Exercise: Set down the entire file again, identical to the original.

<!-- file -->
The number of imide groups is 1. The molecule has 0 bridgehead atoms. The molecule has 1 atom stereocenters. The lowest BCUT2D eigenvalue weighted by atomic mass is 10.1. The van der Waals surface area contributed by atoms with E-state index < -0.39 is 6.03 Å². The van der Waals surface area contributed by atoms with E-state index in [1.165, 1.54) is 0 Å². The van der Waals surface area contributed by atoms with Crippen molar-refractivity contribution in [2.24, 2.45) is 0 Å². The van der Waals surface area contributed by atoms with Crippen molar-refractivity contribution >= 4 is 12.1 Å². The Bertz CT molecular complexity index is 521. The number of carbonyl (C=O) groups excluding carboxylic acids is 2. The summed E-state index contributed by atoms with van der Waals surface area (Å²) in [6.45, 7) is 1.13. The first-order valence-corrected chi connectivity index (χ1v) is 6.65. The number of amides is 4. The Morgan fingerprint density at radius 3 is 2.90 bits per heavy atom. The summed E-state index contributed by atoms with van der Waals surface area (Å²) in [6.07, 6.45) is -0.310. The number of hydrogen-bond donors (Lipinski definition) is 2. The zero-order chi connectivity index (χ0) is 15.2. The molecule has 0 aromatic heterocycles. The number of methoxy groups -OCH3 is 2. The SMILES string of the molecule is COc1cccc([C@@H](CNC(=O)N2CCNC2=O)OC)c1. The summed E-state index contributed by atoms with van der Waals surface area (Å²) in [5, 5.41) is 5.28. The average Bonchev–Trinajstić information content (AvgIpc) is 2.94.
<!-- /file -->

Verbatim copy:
The number of imide groups is 1. The molecule has 0 bridgehead atoms. The molecule has 1 atom stereocenters. The lowest BCUT2D eigenvalue weighted by atomic mass is 10.1. The van der Waals surface area contributed by atoms with E-state index < -0.39 is 6.03 Å². The van der Waals surface area contributed by atoms with E-state index in [1.165, 1.54) is 0 Å². The van der Waals surface area contributed by atoms with Crippen molar-refractivity contribution in [2.24, 2.45) is 0 Å². The van der Waals surface area contributed by atoms with Crippen molar-refractivity contribution >= 4 is 12.1 Å². The Bertz CT molecular complexity index is 521. The number of carbonyl (C=O) groups excluding carboxylic acids is 2. The summed E-state index contributed by atoms with van der Waals surface area (Å²) in [6.45, 7) is 1.13. The first-order valence-corrected chi connectivity index (χ1v) is 6.65. The number of amides is 4. The Morgan fingerprint density at radius 3 is 2.90 bits per heavy atom. The summed E-state index contributed by atoms with van der Waals surface area (Å²) in [6.07, 6.45) is -0.310. The number of hydrogen-bond donors (Lipinski definition) is 2. The zero-order chi connectivity index (χ0) is 15.2. The molecule has 0 aromatic heterocycles. The number of methoxy groups -OCH3 is 2. The SMILES string of the molecule is COc1cccc([C@@H](CNC(=O)N2CCNC2=O)OC)c1. The summed E-state index contributed by atoms with van der Waals surface area (Å²) in [5, 5.41) is 5.28. The average Bonchev–Trinajstić information content (AvgIpc) is 2.94.